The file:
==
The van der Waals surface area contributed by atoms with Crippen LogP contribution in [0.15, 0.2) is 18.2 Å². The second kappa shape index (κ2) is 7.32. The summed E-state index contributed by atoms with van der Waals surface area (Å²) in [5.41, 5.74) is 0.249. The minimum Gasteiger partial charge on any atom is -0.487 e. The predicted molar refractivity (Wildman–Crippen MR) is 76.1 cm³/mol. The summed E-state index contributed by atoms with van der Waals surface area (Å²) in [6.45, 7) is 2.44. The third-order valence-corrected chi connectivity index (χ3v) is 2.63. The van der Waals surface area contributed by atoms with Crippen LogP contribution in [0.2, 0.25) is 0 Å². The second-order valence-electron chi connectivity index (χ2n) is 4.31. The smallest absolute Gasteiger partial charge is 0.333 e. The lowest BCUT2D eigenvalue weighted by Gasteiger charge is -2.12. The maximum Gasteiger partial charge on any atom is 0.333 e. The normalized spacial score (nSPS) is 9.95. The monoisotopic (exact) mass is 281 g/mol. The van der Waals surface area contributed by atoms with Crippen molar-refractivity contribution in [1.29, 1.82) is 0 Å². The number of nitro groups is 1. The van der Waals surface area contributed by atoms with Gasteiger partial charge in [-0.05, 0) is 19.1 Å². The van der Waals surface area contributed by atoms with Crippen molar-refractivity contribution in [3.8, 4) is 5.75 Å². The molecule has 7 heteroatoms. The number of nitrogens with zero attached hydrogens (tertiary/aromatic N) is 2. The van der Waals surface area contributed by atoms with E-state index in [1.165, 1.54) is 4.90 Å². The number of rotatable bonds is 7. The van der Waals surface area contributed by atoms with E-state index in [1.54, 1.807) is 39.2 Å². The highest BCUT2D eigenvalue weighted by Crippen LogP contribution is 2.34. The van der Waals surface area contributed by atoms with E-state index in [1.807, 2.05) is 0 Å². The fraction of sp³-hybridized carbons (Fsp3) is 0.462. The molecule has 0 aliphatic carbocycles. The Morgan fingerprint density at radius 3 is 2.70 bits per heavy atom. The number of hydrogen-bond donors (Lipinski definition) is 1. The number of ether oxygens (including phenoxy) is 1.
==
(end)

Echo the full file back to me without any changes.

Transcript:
The van der Waals surface area contributed by atoms with Crippen LogP contribution in [0.15, 0.2) is 18.2 Å². The second kappa shape index (κ2) is 7.32. The summed E-state index contributed by atoms with van der Waals surface area (Å²) in [5.41, 5.74) is 0.249. The minimum Gasteiger partial charge on any atom is -0.487 e. The predicted molar refractivity (Wildman–Crippen MR) is 76.1 cm³/mol. The summed E-state index contributed by atoms with van der Waals surface area (Å²) in [6.45, 7) is 2.44. The third-order valence-corrected chi connectivity index (χ3v) is 2.63. The van der Waals surface area contributed by atoms with Crippen LogP contribution in [0.2, 0.25) is 0 Å². The second-order valence-electron chi connectivity index (χ2n) is 4.31. The smallest absolute Gasteiger partial charge is 0.333 e. The lowest BCUT2D eigenvalue weighted by Gasteiger charge is -2.12. The maximum Gasteiger partial charge on any atom is 0.333 e. The normalized spacial score (nSPS) is 9.95. The monoisotopic (exact) mass is 281 g/mol. The van der Waals surface area contributed by atoms with Crippen molar-refractivity contribution in [1.29, 1.82) is 0 Å². The number of nitro groups is 1. The van der Waals surface area contributed by atoms with Gasteiger partial charge in [-0.05, 0) is 19.1 Å². The van der Waals surface area contributed by atoms with Crippen molar-refractivity contribution in [3.8, 4) is 5.75 Å². The molecule has 7 heteroatoms. The number of nitrogens with zero attached hydrogens (tertiary/aromatic N) is 2. The van der Waals surface area contributed by atoms with E-state index in [1.165, 1.54) is 4.90 Å². The number of rotatable bonds is 7. The van der Waals surface area contributed by atoms with E-state index in [1.54, 1.807) is 39.2 Å². The highest BCUT2D eigenvalue weighted by Crippen LogP contribution is 2.34. The van der Waals surface area contributed by atoms with E-state index in [1.807, 2.05) is 0 Å². The fraction of sp³-hybridized carbons (Fsp3) is 0.462. The molecule has 0 aliphatic carbocycles. The Morgan fingerprint density at radius 3 is 2.70 bits per heavy atom. The number of hydrogen-bond donors (Lipinski definition) is 1. The number of ether oxygens (including phenoxy) is 1.